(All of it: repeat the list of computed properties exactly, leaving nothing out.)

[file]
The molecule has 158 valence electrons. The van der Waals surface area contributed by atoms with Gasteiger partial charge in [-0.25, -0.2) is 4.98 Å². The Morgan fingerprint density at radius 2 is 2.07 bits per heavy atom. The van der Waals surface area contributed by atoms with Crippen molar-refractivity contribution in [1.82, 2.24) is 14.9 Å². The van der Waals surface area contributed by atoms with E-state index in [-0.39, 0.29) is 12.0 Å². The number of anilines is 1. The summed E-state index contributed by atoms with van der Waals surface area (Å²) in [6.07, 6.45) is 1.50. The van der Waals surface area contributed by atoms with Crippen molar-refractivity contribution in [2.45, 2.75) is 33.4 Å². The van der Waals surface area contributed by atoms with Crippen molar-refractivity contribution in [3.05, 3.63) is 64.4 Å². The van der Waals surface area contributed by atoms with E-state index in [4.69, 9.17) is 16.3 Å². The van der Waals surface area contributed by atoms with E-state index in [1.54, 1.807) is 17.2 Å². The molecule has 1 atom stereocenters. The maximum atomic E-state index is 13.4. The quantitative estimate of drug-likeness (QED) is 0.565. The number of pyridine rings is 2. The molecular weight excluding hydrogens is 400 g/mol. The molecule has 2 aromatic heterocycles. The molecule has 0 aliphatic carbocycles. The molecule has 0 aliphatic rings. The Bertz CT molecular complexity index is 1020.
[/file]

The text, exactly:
The molecule has 158 valence electrons. The van der Waals surface area contributed by atoms with Gasteiger partial charge in [-0.25, -0.2) is 4.98 Å². The Morgan fingerprint density at radius 2 is 2.07 bits per heavy atom. The van der Waals surface area contributed by atoms with Crippen molar-refractivity contribution in [1.82, 2.24) is 14.9 Å². The van der Waals surface area contributed by atoms with E-state index in [-0.39, 0.29) is 12.0 Å². The number of anilines is 1. The summed E-state index contributed by atoms with van der Waals surface area (Å²) in [6.07, 6.45) is 1.50. The van der Waals surface area contributed by atoms with Crippen molar-refractivity contribution in [2.45, 2.75) is 33.4 Å². The van der Waals surface area contributed by atoms with Crippen molar-refractivity contribution in [3.05, 3.63) is 64.4 Å². The van der Waals surface area contributed by atoms with E-state index in [4.69, 9.17) is 16.3 Å². The van der Waals surface area contributed by atoms with E-state index in [1.54, 1.807) is 17.2 Å². The molecule has 1 atom stereocenters. The maximum atomic E-state index is 13.4. The quantitative estimate of drug-likeness (QED) is 0.565. The number of pyridine rings is 2. The molecular weight excluding hydrogens is 400 g/mol. The molecule has 2 aromatic heterocycles. The molecule has 0 aliphatic carbocycles. The molecule has 0 aliphatic rings. The Bertz CT molecular complexity index is 1020.